As in today’s world machines are able to every other that man can, the idea that AI machines could be creative doesn’t seem far-fetched.
I personally define creativity as an elegant combination of feelings, vision, and innovation. One of the behaviors considered to be uniquely human is our creativity. Machines, on the other hand, are usually considered logical systems, they work in a rule-bound environment.
To bring creativity most AIs take the Hitchcockian in work. This is because AI can process information much faster than humans can, it allows them to experiment with new combinations of data within a fraction of time. This approach to creativity produced surprisingly human results.
AI has demonstrated that it can perform feats that are unexpectedly creative. Under the guidance of programmers, different types of AI have produced original songs, paintings, and digital artwork; some bust out their own dance moves, and others spit rhymes like Kanye.
Here are just a few examples of some of today’s “artistic” AI. Perhaps the Synths will express themselves in similar ways …
The stuff of nightmares
Can a computer know what scares you? This one can. An AI project aptly named “Nightmare Machine” revealed what makes pictures frightening by using deep learning. It is a system of programs and data structures that form connections in a manner similar to that of neurons firing in the human brain.
Programmers trained the AI using terrifying images, teaching it to recognize the visual elements that frighten people. Researchers fed their algorithm200,000 faces, for it to recognize and generate a normal face. They then unleashed it on ordinary photos so that it could transform them into horrifying, nightmare-inducing scenes.
The team behind the project, led by Iyad Rahwan, associate professor at MIT Media Lab, used deep learning to generate new faces, before dropping “a hint of scariness” onto the generated faces in the spirit of Halloween.
A teenager proved that AI could be taught to rap like artist Kanye West, and all it took was some open-source code and 6,000 lines of West’s lyrics. The high-school student worked for about a week to program the AI, which at first was only able to rearrange the lyrics that the programmer had uploaded.
But eventually, the AI “learned” from West’s examples, and it began generating its own original lyrics, copying the style and speaking rhythms of the famous rapper.
An AI called “Vincent” channels fine-art masters to assist human artists; together, human and AI produce digital creations that resemble the canvases of some of the most celebrated painters of the 19th and 20th centuries. Vincent’s “art school” was the input of 8,000 works of art from the Renaissance through the 20th century.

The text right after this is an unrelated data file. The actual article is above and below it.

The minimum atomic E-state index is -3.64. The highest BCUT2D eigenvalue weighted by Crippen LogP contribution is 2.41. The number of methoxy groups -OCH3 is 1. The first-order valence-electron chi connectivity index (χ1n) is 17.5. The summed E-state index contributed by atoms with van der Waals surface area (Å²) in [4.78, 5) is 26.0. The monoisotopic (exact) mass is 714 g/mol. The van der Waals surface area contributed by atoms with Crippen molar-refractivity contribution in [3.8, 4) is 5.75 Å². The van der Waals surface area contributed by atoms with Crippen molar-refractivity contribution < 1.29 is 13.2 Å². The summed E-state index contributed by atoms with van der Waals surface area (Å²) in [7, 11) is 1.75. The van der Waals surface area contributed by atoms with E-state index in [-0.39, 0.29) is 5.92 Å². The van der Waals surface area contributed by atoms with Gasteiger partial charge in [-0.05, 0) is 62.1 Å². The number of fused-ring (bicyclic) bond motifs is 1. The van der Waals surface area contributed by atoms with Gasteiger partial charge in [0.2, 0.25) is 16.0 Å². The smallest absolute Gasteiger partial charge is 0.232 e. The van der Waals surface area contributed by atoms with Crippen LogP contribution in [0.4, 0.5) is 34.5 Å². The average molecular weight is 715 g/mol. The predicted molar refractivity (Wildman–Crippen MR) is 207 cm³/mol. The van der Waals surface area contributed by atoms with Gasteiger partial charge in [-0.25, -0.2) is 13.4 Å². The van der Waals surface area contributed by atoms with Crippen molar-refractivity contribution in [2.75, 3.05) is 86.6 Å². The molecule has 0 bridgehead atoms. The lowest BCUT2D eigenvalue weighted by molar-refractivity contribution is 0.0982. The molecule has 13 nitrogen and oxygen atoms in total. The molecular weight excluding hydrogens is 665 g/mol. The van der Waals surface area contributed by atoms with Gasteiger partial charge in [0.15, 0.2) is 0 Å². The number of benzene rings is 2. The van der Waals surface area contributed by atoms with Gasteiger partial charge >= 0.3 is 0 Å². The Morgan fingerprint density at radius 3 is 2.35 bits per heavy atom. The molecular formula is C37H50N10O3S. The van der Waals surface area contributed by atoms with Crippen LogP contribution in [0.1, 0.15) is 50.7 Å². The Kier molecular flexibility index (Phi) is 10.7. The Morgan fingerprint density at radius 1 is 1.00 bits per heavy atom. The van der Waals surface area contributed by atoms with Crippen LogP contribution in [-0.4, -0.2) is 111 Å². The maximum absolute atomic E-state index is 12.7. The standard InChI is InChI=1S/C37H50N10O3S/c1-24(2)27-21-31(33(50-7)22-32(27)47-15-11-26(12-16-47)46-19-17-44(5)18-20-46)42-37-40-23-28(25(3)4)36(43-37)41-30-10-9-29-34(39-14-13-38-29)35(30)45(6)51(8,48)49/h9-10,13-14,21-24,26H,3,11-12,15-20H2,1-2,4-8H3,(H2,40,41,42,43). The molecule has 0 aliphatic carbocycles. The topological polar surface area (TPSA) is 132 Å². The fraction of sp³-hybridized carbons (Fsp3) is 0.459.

From those “teachers,” Vincent learned about the use of color, contrast, and brushstrokes. It took Vincent about 14 hours of training, 8 GPUs, and millions of scratch files to learn to paint. Human users can interact with the AI by submitting a drawing of their own, which Vincent then helps them to complete in the style of a fine artist.
So, this is Christmas
Can you picture a computer chorus caroling for Christmas? AI recently composed an original Christmas song, after analyzing 100 hours of pop music. Programmers guided a neural network to generate a Christmas song using a process they called “neural story singing.”
First, they prompted the AI to produce a descriptive story about an image of a festive Christmas tree, surrounded by presents. Next, they selected a beat and mapped the story to the song’s rhythm, handing it off to the neural network for completion. The result is somewhat dissonant and perplexing, with the digitally generated voice intoning, “A hundred and a half hour ago / I’m glad to meet you.”
It was a dark and stormy night
Horror writers craft creepy tales that chill our blood, and a recent addition to their ranks — a neural network named “Shelley” — also produced spooky stories, spinning her yarns from prompts shared by people.
(Shelley was named for writer Mary Wollstonecraft Shelley, author of “Frankenstein.”) Programmers fed the neural network 140,000 horror stories sourced from a Reddit forum so that it could learn about the storytelling elements that frighten readers.
The artificial intelligence Shelley not only came up with original tales of terror but also created them together with human co-writers, building and escalating the tension in collaborative works posted to Twitter in October and November 2017.
BONUS: Baby, you can drive my car
In a human-AI collaboration, artificial intelligence produces the first pop song. While the lyrics were written by a person name Carré, the melody sprang from the “brain” of a computer. AI used a system called Flow Machine software to analyze a database of some 13,000 lead sheets (basic scores that record the melody and harmony of tracks) from different genres around the world.
The software writes its own melodies, and a human composer, Benoît Carré, was drafted to turn material into a fully produced track. He simply inputted a desired style of music (in this case The Beatles) and got to work.
The competition used by programmers was”Daddy’s Car.” Metaphorically, in the back seat of “daddy’s car” is a paternalistic system that guides our lives, and over which we have no control.
More in AI :